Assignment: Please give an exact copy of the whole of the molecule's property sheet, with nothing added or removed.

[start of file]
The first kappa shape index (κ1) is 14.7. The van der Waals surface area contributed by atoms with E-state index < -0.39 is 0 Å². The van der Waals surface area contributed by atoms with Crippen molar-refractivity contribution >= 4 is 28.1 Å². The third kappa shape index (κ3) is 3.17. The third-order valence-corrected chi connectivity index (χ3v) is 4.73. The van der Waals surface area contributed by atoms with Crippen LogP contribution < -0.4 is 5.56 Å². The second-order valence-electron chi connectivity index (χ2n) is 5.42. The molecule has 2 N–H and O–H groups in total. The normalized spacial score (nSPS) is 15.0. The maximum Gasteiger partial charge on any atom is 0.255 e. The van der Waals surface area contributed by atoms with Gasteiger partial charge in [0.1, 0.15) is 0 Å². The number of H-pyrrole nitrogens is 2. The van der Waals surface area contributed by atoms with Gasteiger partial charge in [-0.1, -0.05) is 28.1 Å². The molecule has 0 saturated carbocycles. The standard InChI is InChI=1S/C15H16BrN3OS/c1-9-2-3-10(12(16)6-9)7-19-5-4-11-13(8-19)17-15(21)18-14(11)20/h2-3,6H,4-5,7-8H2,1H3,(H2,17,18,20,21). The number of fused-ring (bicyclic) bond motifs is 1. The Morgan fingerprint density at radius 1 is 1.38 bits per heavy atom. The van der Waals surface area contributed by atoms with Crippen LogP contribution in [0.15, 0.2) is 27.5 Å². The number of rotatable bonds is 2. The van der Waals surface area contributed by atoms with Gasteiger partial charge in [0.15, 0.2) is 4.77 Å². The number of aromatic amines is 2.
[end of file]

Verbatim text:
The first kappa shape index (κ1) is 14.7. The van der Waals surface area contributed by atoms with E-state index < -0.39 is 0 Å². The van der Waals surface area contributed by atoms with Crippen molar-refractivity contribution >= 4 is 28.1 Å². The third kappa shape index (κ3) is 3.17. The third-order valence-corrected chi connectivity index (χ3v) is 4.73. The van der Waals surface area contributed by atoms with Crippen LogP contribution < -0.4 is 5.56 Å². The second-order valence-electron chi connectivity index (χ2n) is 5.42. The molecule has 2 N–H and O–H groups in total. The normalized spacial score (nSPS) is 15.0. The maximum Gasteiger partial charge on any atom is 0.255 e. The van der Waals surface area contributed by atoms with Gasteiger partial charge in [0.1, 0.15) is 0 Å². The number of H-pyrrole nitrogens is 2. The van der Waals surface area contributed by atoms with Gasteiger partial charge in [-0.1, -0.05) is 28.1 Å². The molecule has 0 saturated carbocycles. The standard InChI is InChI=1S/C15H16BrN3OS/c1-9-2-3-10(12(16)6-9)7-19-5-4-11-13(8-19)17-15(21)18-14(11)20/h2-3,6H,4-5,7-8H2,1H3,(H2,17,18,20,21). The number of fused-ring (bicyclic) bond motifs is 1. The Morgan fingerprint density at radius 1 is 1.38 bits per heavy atom. The van der Waals surface area contributed by atoms with Crippen LogP contribution in [0.15, 0.2) is 27.5 Å². The number of rotatable bonds is 2. The van der Waals surface area contributed by atoms with Gasteiger partial charge in [0.15, 0.2) is 4.77 Å². The number of aromatic amines is 2.